Friday, July 18, 2008

Braving Sadness and Sorrow

Recently I was advised to be sad about sad things, that sadness is the root of tenderness. When anger starts to rise, I'm to check and see if the real feeling is sadness.

Well, talk about bold! The idea of voluntarily wandering into that grim and mucky swamp, which is the way I tend to view sadness, is seriously off-putting.

However, thinking of it in combo with tenderness changes the picture. Then its damp-and-wilted-ness begins to seem like aloe healing a burn.

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Debra W said...


How often we use anger to buffer sadness. I guess it's a protective mechanism, but eventually the sadness comes through, often catching us off-guard. Where anger makes us hard, sadness makes us tender. I definitely agree with you there, Peggy.

How do you think you might react differently to something if you took some time to decide whether you were really feeling anger or sadness? Do you find that you are quick to anger? It sounds like you have an aversion to feeling sadness. I wonder if we perceive anger to be a strong emotion, but sadness to be a weaker one. You have given me something to ponder.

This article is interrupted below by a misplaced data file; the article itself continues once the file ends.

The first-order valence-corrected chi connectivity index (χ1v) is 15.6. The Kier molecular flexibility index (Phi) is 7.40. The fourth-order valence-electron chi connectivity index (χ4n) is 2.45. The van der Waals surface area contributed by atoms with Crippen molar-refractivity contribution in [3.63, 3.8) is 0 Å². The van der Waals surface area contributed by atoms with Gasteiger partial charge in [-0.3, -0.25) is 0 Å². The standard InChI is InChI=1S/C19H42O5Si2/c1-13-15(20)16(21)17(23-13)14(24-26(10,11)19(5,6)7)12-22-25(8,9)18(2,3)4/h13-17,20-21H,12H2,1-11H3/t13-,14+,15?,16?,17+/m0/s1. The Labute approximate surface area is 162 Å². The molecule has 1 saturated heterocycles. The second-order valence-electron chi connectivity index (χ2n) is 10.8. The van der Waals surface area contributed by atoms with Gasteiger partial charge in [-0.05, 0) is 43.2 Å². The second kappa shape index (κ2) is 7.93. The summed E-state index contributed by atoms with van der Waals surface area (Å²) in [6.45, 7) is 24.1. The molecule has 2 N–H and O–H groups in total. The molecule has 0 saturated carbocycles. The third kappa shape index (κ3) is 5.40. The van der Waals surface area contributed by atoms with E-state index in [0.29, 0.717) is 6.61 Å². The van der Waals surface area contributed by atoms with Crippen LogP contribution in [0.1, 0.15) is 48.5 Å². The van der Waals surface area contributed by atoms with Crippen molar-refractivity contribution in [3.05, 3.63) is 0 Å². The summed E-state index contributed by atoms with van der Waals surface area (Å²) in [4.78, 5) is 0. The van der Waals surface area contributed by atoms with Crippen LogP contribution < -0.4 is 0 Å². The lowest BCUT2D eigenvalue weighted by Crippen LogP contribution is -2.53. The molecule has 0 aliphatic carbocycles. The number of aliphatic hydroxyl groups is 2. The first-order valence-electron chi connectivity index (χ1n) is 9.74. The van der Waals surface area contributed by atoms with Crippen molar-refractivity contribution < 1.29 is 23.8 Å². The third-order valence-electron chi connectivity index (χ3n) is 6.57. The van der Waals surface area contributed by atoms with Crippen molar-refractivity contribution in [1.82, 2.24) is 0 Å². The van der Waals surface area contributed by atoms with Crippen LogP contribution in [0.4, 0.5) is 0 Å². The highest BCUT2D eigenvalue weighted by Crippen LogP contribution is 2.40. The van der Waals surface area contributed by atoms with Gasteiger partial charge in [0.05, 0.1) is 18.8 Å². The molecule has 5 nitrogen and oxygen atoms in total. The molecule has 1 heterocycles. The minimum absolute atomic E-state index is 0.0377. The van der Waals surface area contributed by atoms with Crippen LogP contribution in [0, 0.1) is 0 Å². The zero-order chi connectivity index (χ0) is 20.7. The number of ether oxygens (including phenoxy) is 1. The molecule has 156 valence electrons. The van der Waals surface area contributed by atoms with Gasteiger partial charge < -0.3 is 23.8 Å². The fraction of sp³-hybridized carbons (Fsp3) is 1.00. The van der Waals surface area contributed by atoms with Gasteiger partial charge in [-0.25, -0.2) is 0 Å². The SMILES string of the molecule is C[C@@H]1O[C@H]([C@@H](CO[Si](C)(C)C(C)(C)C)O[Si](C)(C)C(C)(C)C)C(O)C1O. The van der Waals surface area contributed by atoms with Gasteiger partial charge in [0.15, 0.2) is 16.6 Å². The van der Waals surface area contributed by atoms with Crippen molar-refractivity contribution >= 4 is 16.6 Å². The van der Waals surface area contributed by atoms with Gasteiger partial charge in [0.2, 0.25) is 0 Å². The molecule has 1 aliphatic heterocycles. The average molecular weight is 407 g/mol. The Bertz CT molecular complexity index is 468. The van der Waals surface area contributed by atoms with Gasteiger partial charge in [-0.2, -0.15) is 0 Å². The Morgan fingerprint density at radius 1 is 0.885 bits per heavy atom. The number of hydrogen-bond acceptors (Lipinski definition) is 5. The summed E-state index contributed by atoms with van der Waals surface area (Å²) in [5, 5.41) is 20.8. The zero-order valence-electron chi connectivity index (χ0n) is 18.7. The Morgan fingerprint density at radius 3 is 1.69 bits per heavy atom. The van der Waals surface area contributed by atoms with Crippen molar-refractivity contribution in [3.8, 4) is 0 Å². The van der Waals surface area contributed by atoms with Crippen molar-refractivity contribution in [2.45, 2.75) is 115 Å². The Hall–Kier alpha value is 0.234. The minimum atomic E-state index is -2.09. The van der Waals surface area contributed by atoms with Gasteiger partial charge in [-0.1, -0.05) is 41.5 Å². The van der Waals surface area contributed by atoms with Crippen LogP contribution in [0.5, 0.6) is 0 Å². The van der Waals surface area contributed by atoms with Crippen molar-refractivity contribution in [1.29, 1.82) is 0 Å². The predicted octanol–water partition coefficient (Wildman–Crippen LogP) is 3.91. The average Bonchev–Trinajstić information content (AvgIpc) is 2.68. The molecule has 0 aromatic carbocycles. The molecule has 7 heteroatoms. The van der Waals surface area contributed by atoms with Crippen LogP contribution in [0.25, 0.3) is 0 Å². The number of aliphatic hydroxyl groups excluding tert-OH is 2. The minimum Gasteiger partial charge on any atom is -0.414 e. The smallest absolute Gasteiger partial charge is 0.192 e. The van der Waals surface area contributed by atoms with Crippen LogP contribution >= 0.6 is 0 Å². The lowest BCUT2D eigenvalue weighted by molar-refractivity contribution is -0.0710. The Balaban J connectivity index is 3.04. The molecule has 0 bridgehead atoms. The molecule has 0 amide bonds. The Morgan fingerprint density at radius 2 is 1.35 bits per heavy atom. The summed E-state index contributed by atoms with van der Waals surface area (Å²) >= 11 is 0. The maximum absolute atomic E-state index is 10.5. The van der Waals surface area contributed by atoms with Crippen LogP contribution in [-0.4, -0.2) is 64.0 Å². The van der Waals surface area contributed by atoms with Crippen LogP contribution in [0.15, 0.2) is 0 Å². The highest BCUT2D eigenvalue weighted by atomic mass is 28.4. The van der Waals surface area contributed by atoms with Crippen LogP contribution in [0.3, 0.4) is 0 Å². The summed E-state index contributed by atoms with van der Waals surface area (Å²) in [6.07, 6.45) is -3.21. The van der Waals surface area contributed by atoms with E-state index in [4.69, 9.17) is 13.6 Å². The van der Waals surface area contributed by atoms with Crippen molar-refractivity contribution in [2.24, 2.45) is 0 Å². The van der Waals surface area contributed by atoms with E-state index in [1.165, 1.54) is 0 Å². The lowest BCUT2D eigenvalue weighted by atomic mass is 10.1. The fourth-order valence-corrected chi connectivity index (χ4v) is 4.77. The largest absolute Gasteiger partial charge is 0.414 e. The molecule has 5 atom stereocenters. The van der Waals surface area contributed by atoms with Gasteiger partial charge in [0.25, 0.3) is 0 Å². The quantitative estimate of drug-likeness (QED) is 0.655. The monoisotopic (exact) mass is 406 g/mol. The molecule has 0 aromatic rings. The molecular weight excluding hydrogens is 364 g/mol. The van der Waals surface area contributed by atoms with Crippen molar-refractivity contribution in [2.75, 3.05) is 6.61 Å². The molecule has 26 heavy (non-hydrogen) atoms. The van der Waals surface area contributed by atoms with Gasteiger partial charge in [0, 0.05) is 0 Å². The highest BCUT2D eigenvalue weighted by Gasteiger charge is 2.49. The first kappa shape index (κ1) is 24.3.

Thanks for the comment you left on my blog the other day! Mikayla and I do look a lot alike. Lately, people have been mistaking us for sisters which strikes us as very funny. I cannot say that I mind the error!


Peggy Payne said...

Good point about seeing anger as strong and sadness as weak, Debbie. I think you're dead-on about that.

I'm not even such a great fan of anger, but it beats sadness. Which is all pretty silly.

Debra W said...

I have to agree with you there, Peggy. I have been vacillating between sadness and anger over the past five months, and given the choice, I prefer anger. I think that when we feel anger, we still feel like we have some control over a situation, but when we settle into sadness, we must sometimes admit that there isn't anything we can do to change things. Sadness symbolizes giving into the truth of a situation and sometimes that is very hard to do.

Peggy Payne said...

You have acute powers of observing emotions. I think you're absolutely right: anger thinks it can do something, sadness comes with the knowledge that nothing can be done.

Thinking of it that way makes the reactions seem rather well designed, since anger brings energy with it and sadness sees no need to.

Anonymous said...

A poem worth reading on sadness:

Peggy Payne said...

I hope this writer gets to be the light-hearted lark.